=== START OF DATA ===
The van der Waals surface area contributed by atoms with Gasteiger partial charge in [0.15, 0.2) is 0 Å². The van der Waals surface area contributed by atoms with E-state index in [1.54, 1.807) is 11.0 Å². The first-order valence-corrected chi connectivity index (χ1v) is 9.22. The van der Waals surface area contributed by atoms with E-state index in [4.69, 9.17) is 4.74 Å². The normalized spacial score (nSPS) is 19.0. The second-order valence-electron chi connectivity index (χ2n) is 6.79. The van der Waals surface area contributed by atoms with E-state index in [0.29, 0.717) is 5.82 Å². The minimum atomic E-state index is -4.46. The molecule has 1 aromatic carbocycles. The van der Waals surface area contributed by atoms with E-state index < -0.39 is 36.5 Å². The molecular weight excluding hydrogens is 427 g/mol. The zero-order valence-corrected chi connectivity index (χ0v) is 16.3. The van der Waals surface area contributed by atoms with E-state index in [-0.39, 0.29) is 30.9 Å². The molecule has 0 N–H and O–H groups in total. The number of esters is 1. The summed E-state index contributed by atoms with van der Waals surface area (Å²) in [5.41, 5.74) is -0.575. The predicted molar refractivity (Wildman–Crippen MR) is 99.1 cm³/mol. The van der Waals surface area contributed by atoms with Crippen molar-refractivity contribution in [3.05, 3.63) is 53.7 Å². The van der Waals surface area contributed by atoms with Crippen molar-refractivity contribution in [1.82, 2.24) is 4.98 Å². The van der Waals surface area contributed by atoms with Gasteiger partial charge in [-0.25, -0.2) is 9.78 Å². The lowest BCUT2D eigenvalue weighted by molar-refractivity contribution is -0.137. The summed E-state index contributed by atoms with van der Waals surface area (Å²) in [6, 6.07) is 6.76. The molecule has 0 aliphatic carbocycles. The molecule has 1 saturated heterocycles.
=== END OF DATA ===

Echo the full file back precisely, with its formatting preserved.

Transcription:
The van der Waals surface area contributed by atoms with Gasteiger partial charge in [0.15, 0.2) is 0 Å². The van der Waals surface area contributed by atoms with E-state index in [1.54, 1.807) is 11.0 Å². The first-order valence-corrected chi connectivity index (χ1v) is 9.22. The van der Waals surface area contributed by atoms with E-state index in [4.69, 9.17) is 4.74 Å². The normalized spacial score (nSPS) is 19.0. The second-order valence-electron chi connectivity index (χ2n) is 6.79. The van der Waals surface area contributed by atoms with E-state index in [0.29, 0.717) is 5.82 Å². The minimum atomic E-state index is -4.46. The molecule has 1 aromatic carbocycles. The van der Waals surface area contributed by atoms with E-state index < -0.39 is 36.5 Å². The molecular weight excluding hydrogens is 427 g/mol. The zero-order valence-corrected chi connectivity index (χ0v) is 16.3. The van der Waals surface area contributed by atoms with E-state index in [-0.39, 0.29) is 30.9 Å². The molecule has 0 N–H and O–H groups in total. The number of esters is 1. The summed E-state index contributed by atoms with van der Waals surface area (Å²) in [5.41, 5.74) is -0.575. The predicted molar refractivity (Wildman–Crippen MR) is 99.1 cm³/mol. The van der Waals surface area contributed by atoms with Crippen molar-refractivity contribution in [3.05, 3.63) is 53.7 Å². The van der Waals surface area contributed by atoms with Crippen molar-refractivity contribution in [1.82, 2.24) is 4.98 Å². The van der Waals surface area contributed by atoms with Gasteiger partial charge in [-0.25, -0.2) is 9.78 Å². The lowest BCUT2D eigenvalue weighted by molar-refractivity contribution is -0.137. The summed E-state index contributed by atoms with van der Waals surface area (Å²) in [6, 6.07) is 6.76. The molecule has 0 aliphatic carbocycles. The molecule has 1 saturated heterocycles.